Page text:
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Impotent Catholic man and woman who are in love

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by January 15, 2019 Canonical Teaching

Question 12: There is a pastoral and canonical issue about impediment of impotency (can. 1084) in marriage.


There are two responsible and committed Catholics (a man and a woman) who love each other but they are medically confirmed to be impotent. They are fully aware of their inability to have conjugal relationship and to bear children. They have the intention to get married and to adopt 2 kids (a girl and a boy).

Now, they approached their parish priest for the sacrament of matrimony. The parish priest from his part, knows the canonical implication of such marriage but confused of what to do. What do you think would be the fate of the intended couple who have accepted their condition and wants to live as husband and wife; and at the same time to be fully involved in the life of the church? Can the Church also accept their predicament and give them the sacrament, since they are sincerely requesting for it?

Answer 12: This is really a difficult case which was never envisaged by the present code. Nevertheless, the case could be seen from two points of view – the canonical and pastoral point of view.

Canonical point of view:

According to Can. 1055 §1 – Marriage covenant, by which a man and a woman establish between themselves a partnership of their whole life, and which of its own very nature is ordered to the well-being of the spouses and to the procreation and upbringing of children, has between the baptised, been raised by Christ the Lord to the dignity of a sacrament.

From this canon on marriage, their situation makes it impossible for them to fulfil some of the basic requirements of marriage – procreation and upbringing of children.

Also can. 1084 §1 says : By reason of its very nature, marriage is invalidated by antecedent and Perpetual impotence to have sexual intercourse, whether on the part of man or on that of the woman, whether absolute or relative.

This canon implies that we are dealing with an impediment that cannot be dispensed by any human authority because it touches the very essence of marriage. This position is very much in consonance with can. 1068 of 1917 code which states that impotence impedes marriage by natural law itself. From the same canon, we get an understanding that this impediment stands whether it is known or not by the parties. The agreement of the parties involved does not affect the invalidity of this impediment.

Moreover, the nature of the impotence should also be known whether it is antecedent (existed before marriage) and perpetual (it is incurable), absolute (the person is incapable of sexual intercourse with anyone of the opposite sex) or relative (incapable of sexual intercourse with a determined individual person of the opposite sex). If the impotence is curable, the priest should encourage the parties to seek medical assistance. If not, it implies that they are ineligible to contract the sacrament of marriage. Therefore, canonically, there is no way out.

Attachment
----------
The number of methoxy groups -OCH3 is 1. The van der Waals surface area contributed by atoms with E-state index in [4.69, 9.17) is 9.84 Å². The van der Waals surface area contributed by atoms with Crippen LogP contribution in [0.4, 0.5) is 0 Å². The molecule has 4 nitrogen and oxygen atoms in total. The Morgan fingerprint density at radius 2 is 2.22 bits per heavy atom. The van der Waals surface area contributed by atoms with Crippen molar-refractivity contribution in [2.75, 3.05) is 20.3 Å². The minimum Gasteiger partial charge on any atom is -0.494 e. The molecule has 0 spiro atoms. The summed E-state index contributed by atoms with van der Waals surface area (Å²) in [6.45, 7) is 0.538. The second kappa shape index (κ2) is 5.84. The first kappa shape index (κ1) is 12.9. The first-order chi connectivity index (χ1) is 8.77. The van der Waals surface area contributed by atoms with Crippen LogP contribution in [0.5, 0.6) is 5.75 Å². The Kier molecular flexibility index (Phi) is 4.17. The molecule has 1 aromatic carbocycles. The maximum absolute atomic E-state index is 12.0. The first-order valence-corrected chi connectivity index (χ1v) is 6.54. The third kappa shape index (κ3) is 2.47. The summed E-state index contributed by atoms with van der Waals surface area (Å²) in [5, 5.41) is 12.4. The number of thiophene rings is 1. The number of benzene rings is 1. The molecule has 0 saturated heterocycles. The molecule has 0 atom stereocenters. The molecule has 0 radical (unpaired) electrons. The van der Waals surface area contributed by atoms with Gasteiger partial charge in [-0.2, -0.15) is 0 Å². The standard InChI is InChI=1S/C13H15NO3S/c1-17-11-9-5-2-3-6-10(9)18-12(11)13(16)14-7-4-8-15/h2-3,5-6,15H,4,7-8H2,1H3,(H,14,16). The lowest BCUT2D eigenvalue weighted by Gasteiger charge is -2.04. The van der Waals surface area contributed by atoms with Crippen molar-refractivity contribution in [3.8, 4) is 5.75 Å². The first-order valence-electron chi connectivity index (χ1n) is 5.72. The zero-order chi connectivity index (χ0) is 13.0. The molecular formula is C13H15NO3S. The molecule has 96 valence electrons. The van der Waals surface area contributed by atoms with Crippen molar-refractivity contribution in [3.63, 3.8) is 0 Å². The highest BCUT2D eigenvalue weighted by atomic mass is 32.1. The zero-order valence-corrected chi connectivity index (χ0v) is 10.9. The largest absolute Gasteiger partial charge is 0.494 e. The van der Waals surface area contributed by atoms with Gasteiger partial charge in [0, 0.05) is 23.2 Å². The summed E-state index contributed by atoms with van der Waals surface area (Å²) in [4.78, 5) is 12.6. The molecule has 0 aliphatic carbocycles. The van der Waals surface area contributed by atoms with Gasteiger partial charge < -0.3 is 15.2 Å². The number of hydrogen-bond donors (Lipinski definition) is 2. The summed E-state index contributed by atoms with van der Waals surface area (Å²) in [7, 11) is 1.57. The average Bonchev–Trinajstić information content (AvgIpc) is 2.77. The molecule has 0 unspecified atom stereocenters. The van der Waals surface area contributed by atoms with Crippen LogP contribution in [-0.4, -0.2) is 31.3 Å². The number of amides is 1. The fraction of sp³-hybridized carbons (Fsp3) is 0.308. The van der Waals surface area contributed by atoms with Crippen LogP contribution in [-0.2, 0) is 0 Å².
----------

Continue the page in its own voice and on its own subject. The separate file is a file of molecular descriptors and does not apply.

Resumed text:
However, a further interpretation of can. 1084 §1, puts this question before us, does the law prohibits such a marriage in the case of one of the parties or both? Does the law envisage a situation where mutually incapacitated parties express interest and readiness to live with their situation? The law states “whether on the part of the man or on the part of the woman”. The “or” used in this phrase implies that, if one of the parties is impotent and the other is not, the marriage is invalid. Certainly, the  law never envisaged a case where two impotent persons who are conscious of their condition agree to live together in marriage. In this kind of situation, a recourse to a higher legislative authority may be required – the Roman Rota.

From the Pastoral point of view

While lifting up our eyes from the rudiments of the law to the spirit of the law, we consider the supreme law of the Church which is salus animarum (the salvation of soul). Considering the situation of these two committed and responsible Catholics who found themselves in this state of life (with no fault of theirs), accepted it and intend to move on with both their normal and sacramental life; the legality of the Church should therefore not be overemphasized to the detriment of the souls her children.

Since there is no provision in the law for such marriage, the Parish priest could educate and counsel them about the nature of marriage and why their intended marriage cannot be contracted; He should encourage them to be true friends to each other, with true love and respect for one another. They should be advised to live as brother and sister; go ahead with their plan to adopt children and take care of them. The Church, as we know, recognises the state of living like brother and sister especially in the case of a polygamous man (in his old age) who intends to marry one of his wives and continue to live as brother and sisters with the rest, in order for him to be admitted to Holy Communion. This could also be applicable to a situation of two impotent persons who intend to live together as such. The parish priest on his part, should consult with the local ordinary in order to forestall whatever scandal that might arises from their living together and receiving Holy Communion. It would also be important to investigate their sexual history in order to clear every doubt regarding their sexual orientation, especially, because of the modern challenges of transgenderism and homosexuality.



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